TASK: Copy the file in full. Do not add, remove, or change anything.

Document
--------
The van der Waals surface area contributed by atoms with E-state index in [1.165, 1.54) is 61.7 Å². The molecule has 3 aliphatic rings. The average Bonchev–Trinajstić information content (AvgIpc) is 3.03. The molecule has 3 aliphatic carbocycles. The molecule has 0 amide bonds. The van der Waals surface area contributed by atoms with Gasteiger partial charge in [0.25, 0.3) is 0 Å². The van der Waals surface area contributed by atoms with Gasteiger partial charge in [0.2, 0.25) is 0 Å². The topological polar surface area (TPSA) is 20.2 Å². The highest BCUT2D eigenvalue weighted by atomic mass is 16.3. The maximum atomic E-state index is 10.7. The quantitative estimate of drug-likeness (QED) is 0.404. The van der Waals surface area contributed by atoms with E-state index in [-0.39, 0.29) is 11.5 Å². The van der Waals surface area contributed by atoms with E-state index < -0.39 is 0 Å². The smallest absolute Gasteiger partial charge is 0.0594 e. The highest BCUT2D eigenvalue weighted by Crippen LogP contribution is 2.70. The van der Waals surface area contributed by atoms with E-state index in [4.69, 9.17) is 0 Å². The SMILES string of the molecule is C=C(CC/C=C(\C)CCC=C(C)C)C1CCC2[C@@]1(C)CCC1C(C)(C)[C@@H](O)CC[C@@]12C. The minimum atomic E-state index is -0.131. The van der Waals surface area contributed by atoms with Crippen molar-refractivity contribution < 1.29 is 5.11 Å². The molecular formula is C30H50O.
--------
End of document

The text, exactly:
The van der Waals surface area contributed by atoms with E-state index in [1.165, 1.54) is 61.7 Å². The molecule has 3 aliphatic rings. The average Bonchev–Trinajstić information content (AvgIpc) is 3.03. The molecule has 3 aliphatic carbocycles. The molecule has 0 amide bonds. The van der Waals surface area contributed by atoms with Gasteiger partial charge in [0.25, 0.3) is 0 Å². The van der Waals surface area contributed by atoms with Gasteiger partial charge in [0.2, 0.25) is 0 Å². The topological polar surface area (TPSA) is 20.2 Å². The highest BCUT2D eigenvalue weighted by atomic mass is 16.3. The maximum atomic E-state index is 10.7. The quantitative estimate of drug-likeness (QED) is 0.404. The van der Waals surface area contributed by atoms with E-state index in [-0.39, 0.29) is 11.5 Å². The van der Waals surface area contributed by atoms with E-state index < -0.39 is 0 Å². The smallest absolute Gasteiger partial charge is 0.0594 e. The highest BCUT2D eigenvalue weighted by Crippen LogP contribution is 2.70. The van der Waals surface area contributed by atoms with E-state index in [4.69, 9.17) is 0 Å². The SMILES string of the molecule is C=C(CC/C=C(\C)CCC=C(C)C)C1CCC2[C@@]1(C)CCC1C(C)(C)[C@@H](O)CC[C@@]12C. The minimum atomic E-state index is -0.131. The van der Waals surface area contributed by atoms with Crippen molar-refractivity contribution < 1.29 is 5.11 Å². The molecular formula is C30H50O.